As a young woman, Bosworth had the prettiness of the classic girl-next-door ingénue, which was a good fit for both stage and film work. When she began acting, her father suggested that she use her mother’s maiden name, Bosworth, rather than her real surname, Crum. Her original moniker was simply too tempting a potential target for wiseacre reviewers: ”crummy performance by Patricia…”
The book has a number of charming anecdotes about the Actors Studio, including one scene at a party, when Paul Newman and Monroe cleared the floor by dancing together for a few minutes.
The apex of her film career was playing a nun — Audrey Hepburn’s best friend — in the Hepburn vehicle “The Nun’s Story.” Her character, a substantial supporting role, ends up leaving the convent before Hepburn’s. Her role as Laura in “The Glass Menagerie” was the high point of her stage career.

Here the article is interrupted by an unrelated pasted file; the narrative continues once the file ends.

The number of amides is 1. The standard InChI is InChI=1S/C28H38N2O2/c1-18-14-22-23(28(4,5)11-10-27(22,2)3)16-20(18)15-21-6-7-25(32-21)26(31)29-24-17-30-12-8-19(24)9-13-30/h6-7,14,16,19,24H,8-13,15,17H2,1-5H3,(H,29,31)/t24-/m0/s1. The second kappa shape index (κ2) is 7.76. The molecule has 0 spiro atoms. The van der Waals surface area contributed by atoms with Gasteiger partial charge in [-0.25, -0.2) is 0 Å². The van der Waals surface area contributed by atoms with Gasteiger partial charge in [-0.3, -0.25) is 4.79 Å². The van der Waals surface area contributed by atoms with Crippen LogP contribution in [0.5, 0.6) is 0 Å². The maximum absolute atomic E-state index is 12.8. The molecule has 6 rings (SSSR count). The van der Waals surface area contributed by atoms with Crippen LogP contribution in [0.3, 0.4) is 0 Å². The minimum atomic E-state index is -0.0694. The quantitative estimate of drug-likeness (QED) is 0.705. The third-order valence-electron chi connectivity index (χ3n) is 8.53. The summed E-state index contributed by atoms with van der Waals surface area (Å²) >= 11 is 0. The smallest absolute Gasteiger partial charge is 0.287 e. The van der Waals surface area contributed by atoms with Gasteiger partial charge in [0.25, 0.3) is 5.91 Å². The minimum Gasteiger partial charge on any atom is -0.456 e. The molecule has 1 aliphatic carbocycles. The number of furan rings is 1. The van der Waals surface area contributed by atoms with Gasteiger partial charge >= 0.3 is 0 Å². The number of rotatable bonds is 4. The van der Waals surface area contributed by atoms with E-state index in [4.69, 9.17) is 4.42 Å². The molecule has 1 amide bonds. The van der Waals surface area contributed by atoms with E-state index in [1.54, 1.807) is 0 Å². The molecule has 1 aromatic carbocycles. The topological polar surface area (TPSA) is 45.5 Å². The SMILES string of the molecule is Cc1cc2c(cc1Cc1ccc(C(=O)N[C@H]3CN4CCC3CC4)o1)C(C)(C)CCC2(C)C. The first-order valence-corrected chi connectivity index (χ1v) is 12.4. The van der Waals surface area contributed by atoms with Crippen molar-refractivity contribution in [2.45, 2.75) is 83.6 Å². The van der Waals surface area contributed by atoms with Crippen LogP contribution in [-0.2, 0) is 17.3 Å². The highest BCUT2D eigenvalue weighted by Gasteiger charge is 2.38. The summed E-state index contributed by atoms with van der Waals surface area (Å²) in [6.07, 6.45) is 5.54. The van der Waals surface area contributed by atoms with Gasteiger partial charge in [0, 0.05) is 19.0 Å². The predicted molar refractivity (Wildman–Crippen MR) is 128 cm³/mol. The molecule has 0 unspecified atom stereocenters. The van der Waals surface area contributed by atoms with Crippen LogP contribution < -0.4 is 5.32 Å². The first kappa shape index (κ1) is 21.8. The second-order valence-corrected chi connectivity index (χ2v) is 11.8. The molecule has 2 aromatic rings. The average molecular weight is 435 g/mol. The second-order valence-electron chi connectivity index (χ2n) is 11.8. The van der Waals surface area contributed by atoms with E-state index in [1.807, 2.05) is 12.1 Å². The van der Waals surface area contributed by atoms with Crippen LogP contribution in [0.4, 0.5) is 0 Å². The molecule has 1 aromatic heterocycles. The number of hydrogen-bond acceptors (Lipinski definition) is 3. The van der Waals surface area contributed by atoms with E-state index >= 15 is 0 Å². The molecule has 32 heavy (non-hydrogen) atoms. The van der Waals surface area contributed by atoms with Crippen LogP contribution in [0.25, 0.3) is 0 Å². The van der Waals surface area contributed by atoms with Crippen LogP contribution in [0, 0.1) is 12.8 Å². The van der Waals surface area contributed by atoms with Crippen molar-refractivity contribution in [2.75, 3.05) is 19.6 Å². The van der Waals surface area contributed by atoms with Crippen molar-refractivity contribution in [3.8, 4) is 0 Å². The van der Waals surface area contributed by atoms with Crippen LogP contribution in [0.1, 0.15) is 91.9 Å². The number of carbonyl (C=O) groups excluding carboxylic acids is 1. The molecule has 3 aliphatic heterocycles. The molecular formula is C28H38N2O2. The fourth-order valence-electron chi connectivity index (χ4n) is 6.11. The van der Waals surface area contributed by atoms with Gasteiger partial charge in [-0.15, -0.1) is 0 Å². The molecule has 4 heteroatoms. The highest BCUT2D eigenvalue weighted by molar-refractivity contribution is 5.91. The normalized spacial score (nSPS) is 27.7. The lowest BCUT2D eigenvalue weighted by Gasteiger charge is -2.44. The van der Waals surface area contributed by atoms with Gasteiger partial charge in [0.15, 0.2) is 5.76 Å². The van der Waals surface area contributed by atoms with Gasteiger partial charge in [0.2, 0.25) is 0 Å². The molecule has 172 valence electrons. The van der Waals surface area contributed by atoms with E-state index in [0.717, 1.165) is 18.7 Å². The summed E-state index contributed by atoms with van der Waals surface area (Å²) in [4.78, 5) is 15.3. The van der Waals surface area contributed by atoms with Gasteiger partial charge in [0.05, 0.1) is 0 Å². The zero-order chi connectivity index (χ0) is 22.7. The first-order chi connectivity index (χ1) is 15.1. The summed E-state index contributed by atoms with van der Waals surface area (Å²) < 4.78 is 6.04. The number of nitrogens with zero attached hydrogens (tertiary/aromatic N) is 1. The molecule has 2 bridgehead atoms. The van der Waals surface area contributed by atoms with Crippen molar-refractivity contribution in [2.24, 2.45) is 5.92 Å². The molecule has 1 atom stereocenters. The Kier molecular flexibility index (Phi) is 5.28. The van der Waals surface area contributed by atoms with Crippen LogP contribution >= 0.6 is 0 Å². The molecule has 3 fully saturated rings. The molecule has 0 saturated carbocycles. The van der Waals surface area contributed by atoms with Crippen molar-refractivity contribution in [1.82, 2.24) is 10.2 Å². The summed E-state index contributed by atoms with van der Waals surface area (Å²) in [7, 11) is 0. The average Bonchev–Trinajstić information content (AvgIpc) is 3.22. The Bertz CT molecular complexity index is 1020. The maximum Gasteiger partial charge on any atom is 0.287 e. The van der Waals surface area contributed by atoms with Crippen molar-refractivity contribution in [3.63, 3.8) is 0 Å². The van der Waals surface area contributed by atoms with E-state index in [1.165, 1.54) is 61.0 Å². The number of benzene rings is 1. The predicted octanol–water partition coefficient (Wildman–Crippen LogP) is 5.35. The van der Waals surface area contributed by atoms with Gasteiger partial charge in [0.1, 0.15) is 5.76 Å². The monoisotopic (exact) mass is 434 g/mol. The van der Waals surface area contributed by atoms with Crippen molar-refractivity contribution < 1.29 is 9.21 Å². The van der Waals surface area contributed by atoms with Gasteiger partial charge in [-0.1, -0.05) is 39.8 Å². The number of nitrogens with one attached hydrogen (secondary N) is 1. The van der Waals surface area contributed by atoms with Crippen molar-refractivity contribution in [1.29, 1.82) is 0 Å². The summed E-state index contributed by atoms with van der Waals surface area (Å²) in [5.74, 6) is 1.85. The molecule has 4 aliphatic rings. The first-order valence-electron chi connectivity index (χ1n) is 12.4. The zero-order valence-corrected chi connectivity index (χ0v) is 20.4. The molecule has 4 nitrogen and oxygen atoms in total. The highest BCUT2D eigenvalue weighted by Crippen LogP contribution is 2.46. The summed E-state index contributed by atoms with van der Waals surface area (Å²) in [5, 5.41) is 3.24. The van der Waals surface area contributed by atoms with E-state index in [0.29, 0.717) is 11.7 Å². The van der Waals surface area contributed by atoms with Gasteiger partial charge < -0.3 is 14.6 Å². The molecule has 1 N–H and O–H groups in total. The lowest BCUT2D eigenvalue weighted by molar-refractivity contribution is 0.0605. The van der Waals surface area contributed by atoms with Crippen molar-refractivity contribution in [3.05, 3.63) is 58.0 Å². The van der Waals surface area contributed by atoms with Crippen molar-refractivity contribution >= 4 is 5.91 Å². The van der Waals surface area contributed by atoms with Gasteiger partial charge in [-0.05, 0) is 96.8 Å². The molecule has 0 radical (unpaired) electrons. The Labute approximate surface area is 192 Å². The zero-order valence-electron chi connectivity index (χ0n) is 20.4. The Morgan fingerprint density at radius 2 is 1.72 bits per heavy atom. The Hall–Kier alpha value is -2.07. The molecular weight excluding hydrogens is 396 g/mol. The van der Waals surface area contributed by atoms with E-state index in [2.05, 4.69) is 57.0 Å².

Overshadowing all these memories is the suicides of her father and brother.
The writer believes that suicide survivors (that is, those whose close family members have committed suicide) have certain qualities in common. Among other things, they tend to be workaholics. Another of her biographies is “Jane Fonda: The Private Life of a Public Woman.” Fonda’s mother Frances, who had psychiatric problems, committed suicide by slashing her own throat. Fonda — with her stellar track record as an Academy Award-winning actress, top-rated workout guru and dedicated political activist — is clearly one of the great overachievers of her time.
Bosworth offers a copy of Fonda’s book, noting that, in view of what the two women have in common, it can be read as a companion to her new one, which took three years to complete.
“It was a catharsis,” Bosworth says of writing “The Men in My Life.” “I never mentioned the suicides to anybody — no one had known at the time. I was living by my instincts. I didn’t know how to think very well. [But] this for me remains the most vivid period in my life.”